SpaceX achieves sea landing of Falcon 9 first stage

April 9, 2016

SpaceX on Friday successfully landed the reusable first-stage booster of a Falcon 9 rocket on the drone ship Of Course I still Love You in the Atlantic Ocean, marking the first successful sea landing of an orbital mission booster. The Falcon 9 rocket launched the Dragon spacecraft to deliver cargo to the International Space Station for NASA. The launch marked the company’s eighth Commercial Resupply Services mission (CRS-8) from Space Launch Complex 40 at Cape Canaveral Air Force Station, FL. Dragon is expected to attach to the ISS about two days after launch. SpaceX has a webcast of the launch and vertical landing.

SpaceX successfully landed the reusable first stage of Falcon 9 rocket December 21 at Cape Canaveral Air Force Station, marking the first safe return to earth of an orbital mission booster. That mission delivered 11 commercial satellites into orbit for ORBCOMM.

Jeff Bezos’s company Blue Origin achieved the first successful landing of a suborbital-mission booster November 23 last year. On April 2 Blue Origin successfully landed its third such test after launching a suborbital capsule.

The Wall Street Journal reports that it remains unclear how easy it will be for SpaceX to refurbish returned booster sections and how many missions each booster might serve.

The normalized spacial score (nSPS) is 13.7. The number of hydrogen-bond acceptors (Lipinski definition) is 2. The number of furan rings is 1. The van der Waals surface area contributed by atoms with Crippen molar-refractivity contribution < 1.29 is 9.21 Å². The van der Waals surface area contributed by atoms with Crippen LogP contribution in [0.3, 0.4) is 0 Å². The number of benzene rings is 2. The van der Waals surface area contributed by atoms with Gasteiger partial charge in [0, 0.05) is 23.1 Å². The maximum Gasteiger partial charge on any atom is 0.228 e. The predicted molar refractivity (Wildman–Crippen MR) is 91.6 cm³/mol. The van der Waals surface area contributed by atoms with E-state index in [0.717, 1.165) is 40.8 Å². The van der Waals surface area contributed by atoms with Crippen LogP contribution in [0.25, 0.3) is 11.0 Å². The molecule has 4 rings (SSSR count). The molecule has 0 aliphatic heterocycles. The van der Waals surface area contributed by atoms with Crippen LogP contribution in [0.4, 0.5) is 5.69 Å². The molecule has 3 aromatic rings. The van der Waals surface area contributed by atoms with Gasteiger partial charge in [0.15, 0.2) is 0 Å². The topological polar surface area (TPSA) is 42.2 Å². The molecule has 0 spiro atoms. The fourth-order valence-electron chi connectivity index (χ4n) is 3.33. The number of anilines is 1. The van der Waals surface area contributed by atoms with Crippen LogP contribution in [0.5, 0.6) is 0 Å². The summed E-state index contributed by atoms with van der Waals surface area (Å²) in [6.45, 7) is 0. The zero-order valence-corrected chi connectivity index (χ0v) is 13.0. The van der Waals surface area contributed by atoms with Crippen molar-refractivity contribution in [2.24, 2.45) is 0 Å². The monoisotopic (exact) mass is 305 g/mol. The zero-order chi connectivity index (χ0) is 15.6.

SpaceNews quotes SpaceX president Gwynne Shotwell as saying of the booster returned last December, “It was extraordinary how great it looked. In fact we didn’t refurbish it at all. We inspected it and then three days later we put it on the test stand and fired it again. The goal is not to design a vehicle that needs refurbishing. It is to design a vehicle that we can land, move back to the launch pad, and launch again. Hopefully our customers will get comfortable flying the third or fourth time.”

Shotwell says that reusable first stages could cut Falcon 9 launch costs by 30%.

Loren Grush at The Verge reports that, for launches from Cape Canaveral, sea landings are more efficient than ground landings because the drone ship can be positioned to “catch” the returning booster near its natural path back to Earth, minimizing the fuel needed for the maneuver. She adds that a Falcon 9 costs $60 million to make.

Update 10:17 a.m. EDT April 10: NASA confirmed Sunday morning that Dragon is bolted to the ISS.

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